Edmund Ross, a spokesman for the Bureau of Prisons, said that under normal circumstances, most prisoners are sent to halfway houses before transitioning to home confinement. Texas, Florida and Illinois will see the highest number of released federal inmates – Texas will receive 597, Florida will receive 310 and Illinois will have 260 prisoners claim residency within its borders, according to Justice Department data. The natural ingenuity of prisoners – especially those who once managed successful (illicit) businesses – suggests that education to become entrepreneurs in legitimate industries would be ideal.

Making some types of drug possession a misdemeanor rather than a felony and placing some drug offenders in mandatory treatment or other so-called diversion programs has helped some states, like New York, cut prison populations. That’s not counting what we might want to spend on paper, pens or stamps, money for phone calls to loved ones (often more than $1/minute, thanks to greedy prison phone companies and commission-hungry wardens). Since the wages we earned from prison jobs were scarcely enough to survive, hustling was the only option available for most. “Dred” was one of my many fellow prisoners whose hustle showed real entrepreneurial ingenuity.

From the cell next door, he ran a bustling Jamaican eatery, serving delicious meals cooked with ingredients pilfered (sometimes by me) from the prison’s warehouse. Prison was teeming with ambitious men like Dred who wanted to fly straight, and there probably wasn’t a single concept taught at the Wharton School that he didn’t grasp. Decent prison educational programs are rare, and the 2008-2009 recession accelerated a decades-long austerity trend, as legislators cut “non-essential” prison services like vocational training. Upon their release, 650,000 people annually land on America’s doorsteps to try to succeed in communities where they once failed — now with the added baggage of prison records. A recent RAND meta-study found that prison educational program participants were far less likely to re-offend than nonparticipants, resulting in a 43 percent recidivism reduction – 85,000 fewer offenders annually, if extrapolated nationally.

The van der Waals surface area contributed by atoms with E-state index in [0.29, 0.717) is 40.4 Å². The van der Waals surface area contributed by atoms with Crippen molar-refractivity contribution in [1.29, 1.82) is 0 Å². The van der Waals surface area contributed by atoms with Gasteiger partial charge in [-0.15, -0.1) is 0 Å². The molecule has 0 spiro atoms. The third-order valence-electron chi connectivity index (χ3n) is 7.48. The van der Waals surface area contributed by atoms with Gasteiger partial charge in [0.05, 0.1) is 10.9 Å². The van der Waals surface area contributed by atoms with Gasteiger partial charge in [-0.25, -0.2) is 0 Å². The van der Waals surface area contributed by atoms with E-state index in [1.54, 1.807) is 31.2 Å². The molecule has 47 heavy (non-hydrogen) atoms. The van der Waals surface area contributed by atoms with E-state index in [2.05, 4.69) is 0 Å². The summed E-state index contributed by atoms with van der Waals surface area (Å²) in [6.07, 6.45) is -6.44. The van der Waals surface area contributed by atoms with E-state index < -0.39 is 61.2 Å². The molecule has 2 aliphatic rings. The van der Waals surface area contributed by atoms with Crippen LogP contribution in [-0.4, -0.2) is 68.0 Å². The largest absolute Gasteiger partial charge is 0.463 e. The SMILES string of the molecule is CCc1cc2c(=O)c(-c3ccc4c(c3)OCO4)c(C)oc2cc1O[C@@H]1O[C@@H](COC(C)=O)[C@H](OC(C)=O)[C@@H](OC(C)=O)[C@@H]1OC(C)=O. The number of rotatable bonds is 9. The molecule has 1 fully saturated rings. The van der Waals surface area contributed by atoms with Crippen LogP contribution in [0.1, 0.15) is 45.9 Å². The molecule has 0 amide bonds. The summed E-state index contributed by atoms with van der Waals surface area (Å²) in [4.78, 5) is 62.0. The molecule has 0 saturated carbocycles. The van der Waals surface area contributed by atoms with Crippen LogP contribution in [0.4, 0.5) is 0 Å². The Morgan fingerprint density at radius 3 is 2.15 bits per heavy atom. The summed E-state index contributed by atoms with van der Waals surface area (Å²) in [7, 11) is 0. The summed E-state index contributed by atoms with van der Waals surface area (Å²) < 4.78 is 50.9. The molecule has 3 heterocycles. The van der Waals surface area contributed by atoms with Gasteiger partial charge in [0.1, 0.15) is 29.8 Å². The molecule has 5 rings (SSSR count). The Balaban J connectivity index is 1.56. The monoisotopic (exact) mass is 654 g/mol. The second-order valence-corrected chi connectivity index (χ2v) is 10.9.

RAND’s findings also suggest that prison education is cost-effective: while education costs average $1,572 per inmate, reincarceration costs average $9,250 less for each prisoner who received education than for those who did not — a 6-to-1 net benefit. Without the prospect of another election, President Obama has shown interest in reform – backing the recently-filed legislation, and issuing an executive order re-instituting Pell Grants grant for federal prisoners. There are three main domestic policy wings to the modern Republican Party — fiscal conservatives, social conservatives and libertarians — and all have compelling reasons to support criminal justice reform. The Democratic Party spent much of the 1980s and ’90s struggling to shed its cartoonishly libertine 1960s image, leaving them to “outbid” Republicans to see who could be tougher on crime—especially crimes disproportionately committed by African Americans. That empowered correctional officers’ unions, which would later help pass “Three Strikes” laws in more than two dozen other states, and who remain skeptical of reforms that would threaten their jobs en masse.

Some correctional officers (COs) taunted men who were preparing to go home, with lines like “See you in six months.” Most staff made their disdain for prisoners clear and their lack of interest in rehabilitation even clearer. Prison culture can’t be transformed until society stops seeing prison as a warehouse for society’s throwaways and starts seeing it as a costly revolving door and massive waste of human potential. A failure to transform our collective worldview essentially guarantees – just as the COs who once ruled my life sneeringly predicted – that most parolees will indeed return to prison soon. Smith Goes to Prison: What My Year Behind Bars Taught Me About America’s Prison Crisis.” He spent a year in prison after pleading guilty to obstructing justice in a federal investigation in campaign financing.